No one will make it official, but the new regulatory framework could cost the industry far more than an old estimate of €3bn. Liz Booth reports.

Sometimes it seems that Solvency II has been with the insurance industry for ever but, in reality, the hard work is only just beginning.

The principles on which the regulations will be based have been finally agreed in the framework directive but the detail still has to be worked on. Companies across Europe have slightly more than three years in which to fine-tune their operations and meet the new regulatory demands.

All this will cost a lot of money. “We did ask the industry this question and they have calculated €3bn. But it is not easy to calculate the final costs,” says Karel Van Hulle, head of unit for insurance and pensions, financial institutions, at the European Commission.

Graham Fulcher, head of the UK non-life team at Watson Wyatt, agrees that it is difficult to put an exact figure on costs. “It is all a question of how much is purely regulatory and how much is actually companies improving their business operations.”

And it will vary, depending on the details that follow in the next year or so, he says. For example, much of Pillar 1 and 2 may well be useful to companies, delivering added values. But Pillar 3 may be much more of a regulatory burden – at a high cost to business.

Jim Bichard, a partner at PwC, says the final bill may well go beyond €2 to €3bn. “Companies never do things in isolation. The more sophisticated or larger companies will already be considering Solvency II in other decisions taken now. I would not say we have empirical evidence of an exact cost but we have done some quick surveys and it looks to be up on those figures.”

Companies responding to the PwC survey estimated the cost as a proportion of their gross written premium. Bichard says a surprising number put the figure at higher than 3%, which means the final tally could be double or triple present estimates.

As Fulcher and Bichard say, the difficulty is that the figures will vary from company to company, depending on whether they make significant investments or do the bare minimum to meet the regulatory requirements.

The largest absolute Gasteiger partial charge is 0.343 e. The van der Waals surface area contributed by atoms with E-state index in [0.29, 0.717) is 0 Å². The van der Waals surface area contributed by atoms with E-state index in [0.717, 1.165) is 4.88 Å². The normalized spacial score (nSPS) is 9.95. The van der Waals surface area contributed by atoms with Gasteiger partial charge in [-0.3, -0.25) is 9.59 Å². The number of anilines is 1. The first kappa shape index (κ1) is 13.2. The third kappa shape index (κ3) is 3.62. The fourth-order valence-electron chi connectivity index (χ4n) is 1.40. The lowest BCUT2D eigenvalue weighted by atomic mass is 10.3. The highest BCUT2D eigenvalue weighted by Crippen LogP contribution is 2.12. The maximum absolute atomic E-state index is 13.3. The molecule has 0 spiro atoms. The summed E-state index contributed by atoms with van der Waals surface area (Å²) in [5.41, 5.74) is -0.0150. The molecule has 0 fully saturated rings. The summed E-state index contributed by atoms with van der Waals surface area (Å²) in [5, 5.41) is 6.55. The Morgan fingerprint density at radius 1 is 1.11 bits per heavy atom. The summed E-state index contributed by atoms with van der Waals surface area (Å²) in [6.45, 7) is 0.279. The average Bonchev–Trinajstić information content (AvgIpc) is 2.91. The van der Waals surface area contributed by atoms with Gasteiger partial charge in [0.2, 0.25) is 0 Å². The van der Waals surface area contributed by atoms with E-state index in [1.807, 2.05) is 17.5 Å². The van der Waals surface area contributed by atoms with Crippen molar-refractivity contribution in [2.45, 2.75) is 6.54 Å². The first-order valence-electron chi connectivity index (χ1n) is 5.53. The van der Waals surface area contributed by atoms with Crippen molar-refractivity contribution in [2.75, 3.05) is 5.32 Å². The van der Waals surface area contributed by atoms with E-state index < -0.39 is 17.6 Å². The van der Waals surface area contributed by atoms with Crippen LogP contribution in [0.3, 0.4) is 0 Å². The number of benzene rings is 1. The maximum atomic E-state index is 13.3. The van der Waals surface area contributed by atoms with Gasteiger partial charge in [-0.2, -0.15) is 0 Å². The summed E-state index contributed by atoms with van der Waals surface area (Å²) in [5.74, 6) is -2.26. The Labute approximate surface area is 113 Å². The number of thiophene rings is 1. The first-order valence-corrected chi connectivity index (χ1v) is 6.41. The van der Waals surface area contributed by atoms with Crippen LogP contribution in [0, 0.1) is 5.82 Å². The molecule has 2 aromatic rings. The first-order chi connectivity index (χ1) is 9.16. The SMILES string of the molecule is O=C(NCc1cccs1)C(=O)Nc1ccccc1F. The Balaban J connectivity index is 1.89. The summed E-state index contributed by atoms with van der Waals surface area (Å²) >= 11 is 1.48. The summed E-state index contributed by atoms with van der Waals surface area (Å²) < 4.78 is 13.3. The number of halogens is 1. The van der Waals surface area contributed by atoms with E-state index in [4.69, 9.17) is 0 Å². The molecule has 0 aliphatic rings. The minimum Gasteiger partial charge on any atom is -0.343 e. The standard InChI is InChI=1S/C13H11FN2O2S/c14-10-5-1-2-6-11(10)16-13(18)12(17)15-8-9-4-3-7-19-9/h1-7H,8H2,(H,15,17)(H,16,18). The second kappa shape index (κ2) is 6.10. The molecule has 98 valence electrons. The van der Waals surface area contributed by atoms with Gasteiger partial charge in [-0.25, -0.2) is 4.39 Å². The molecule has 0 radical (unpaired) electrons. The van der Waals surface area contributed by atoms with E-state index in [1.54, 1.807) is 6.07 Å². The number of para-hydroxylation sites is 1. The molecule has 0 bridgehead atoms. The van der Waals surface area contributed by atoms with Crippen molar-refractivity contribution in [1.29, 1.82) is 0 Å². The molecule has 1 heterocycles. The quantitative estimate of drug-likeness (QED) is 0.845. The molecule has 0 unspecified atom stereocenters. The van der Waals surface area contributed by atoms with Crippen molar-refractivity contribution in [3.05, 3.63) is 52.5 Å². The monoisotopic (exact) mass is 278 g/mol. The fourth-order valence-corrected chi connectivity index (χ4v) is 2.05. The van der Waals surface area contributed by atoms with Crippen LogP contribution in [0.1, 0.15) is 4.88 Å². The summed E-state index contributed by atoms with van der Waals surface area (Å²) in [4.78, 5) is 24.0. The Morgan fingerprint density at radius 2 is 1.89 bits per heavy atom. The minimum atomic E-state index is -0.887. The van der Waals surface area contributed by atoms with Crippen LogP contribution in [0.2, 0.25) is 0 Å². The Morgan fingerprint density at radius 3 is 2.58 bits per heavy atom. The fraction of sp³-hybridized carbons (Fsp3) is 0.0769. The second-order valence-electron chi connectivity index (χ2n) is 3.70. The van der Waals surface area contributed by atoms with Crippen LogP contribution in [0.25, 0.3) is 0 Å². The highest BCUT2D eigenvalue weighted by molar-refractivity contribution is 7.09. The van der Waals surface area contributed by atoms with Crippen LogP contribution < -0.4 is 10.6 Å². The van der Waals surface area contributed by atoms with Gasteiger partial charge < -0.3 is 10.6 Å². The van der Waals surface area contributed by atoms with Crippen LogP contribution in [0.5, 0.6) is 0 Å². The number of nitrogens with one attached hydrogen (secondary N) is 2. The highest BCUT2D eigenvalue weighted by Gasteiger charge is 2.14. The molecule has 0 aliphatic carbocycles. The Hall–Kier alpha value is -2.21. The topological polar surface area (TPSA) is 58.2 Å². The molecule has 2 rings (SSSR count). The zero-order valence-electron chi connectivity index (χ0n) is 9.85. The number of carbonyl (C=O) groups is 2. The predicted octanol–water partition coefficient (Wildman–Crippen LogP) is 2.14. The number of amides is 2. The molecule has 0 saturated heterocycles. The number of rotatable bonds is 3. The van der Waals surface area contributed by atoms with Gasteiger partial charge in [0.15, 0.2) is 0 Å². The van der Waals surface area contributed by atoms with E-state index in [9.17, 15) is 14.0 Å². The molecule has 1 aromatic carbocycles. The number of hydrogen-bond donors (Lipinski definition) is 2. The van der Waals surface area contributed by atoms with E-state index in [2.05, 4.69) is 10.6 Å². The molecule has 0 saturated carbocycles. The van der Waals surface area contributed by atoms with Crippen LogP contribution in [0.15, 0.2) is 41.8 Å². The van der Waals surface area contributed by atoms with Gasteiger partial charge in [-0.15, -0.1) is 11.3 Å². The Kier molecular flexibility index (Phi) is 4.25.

There is also the question of whether companies are spending money purely on Solvency II or whether they are including the regime in their development plans. Bichard says: “We are getting closer to the tipping point for more sophisticated and larger companies, not least because bigger companies will take that much longer to effect change.”

Although Van Hulle is “amazed” at the industry response to QIS4 – receiving answers from 1,500 insurers and reinsurers (from a possible 5,000) across Europe – there is still concern that not everyone is committed as yet.

Both Bichard and Fulcher say the level of involvement is mixed, with some companies well ahead. Both agree that Lloyd’s was seen to be behind in the UK but has been doing a massive amount of work since March and is now on top of developments.

Bichard, however, remains concerned about captives and run-offs, warning that many have yet to see how the initiative is relevant to them. “Some of the niche players really struggle to see the benefits. They are not burying their heads in the sand but there are some who do not understand how it will affect them.”

Van Hulle remains confident. Pointing to QIS4, he says: “When we were testing Basel II, we never got more than 10% of companies involved. There always will be companies that are behind but I don’t think it is unfair to say that the industry is preparing for Solvency II – they know it is a step in the right direction.”

Commenting on criticism that Solvency II will be no better than Basel II in preventing future crises, Van Hulle says that comparing the two is “a daring exercise. Basel is like an Emmental cheese with holes in, Solvency II is a solid cheese.

“In Solvency II we have considered all risks because insurance is about risk. In that sense I think it is far superior. Plus Basel II was not a Lamfalussy directive. With Solvency II we have a framework directive with implementing measures.”

But it has produced a lot of paperwork. With 60 discussion papers from the Committee of European Insurance & Occupational Pensions Supervisors (CEIOPs) alone this year, it is no wonder that some companies have yet to digest all the information.

Bichard is acutely aware of the paper mountain. He applauds all the consultation undertaken by the commission, but says firms without a specified Solvency II person find it difficult to keep pace.

“It is unbelievably time-consuming. We encourage sub-sectors to get together – as a single company your voice can be just a drop in the ocean.”

Spending time and effort at this stage also adds to the cost but Bichard says: “It is a balance and if there is a lot to do, starting now, allows firms to make gradual changes rather than panic at the end.”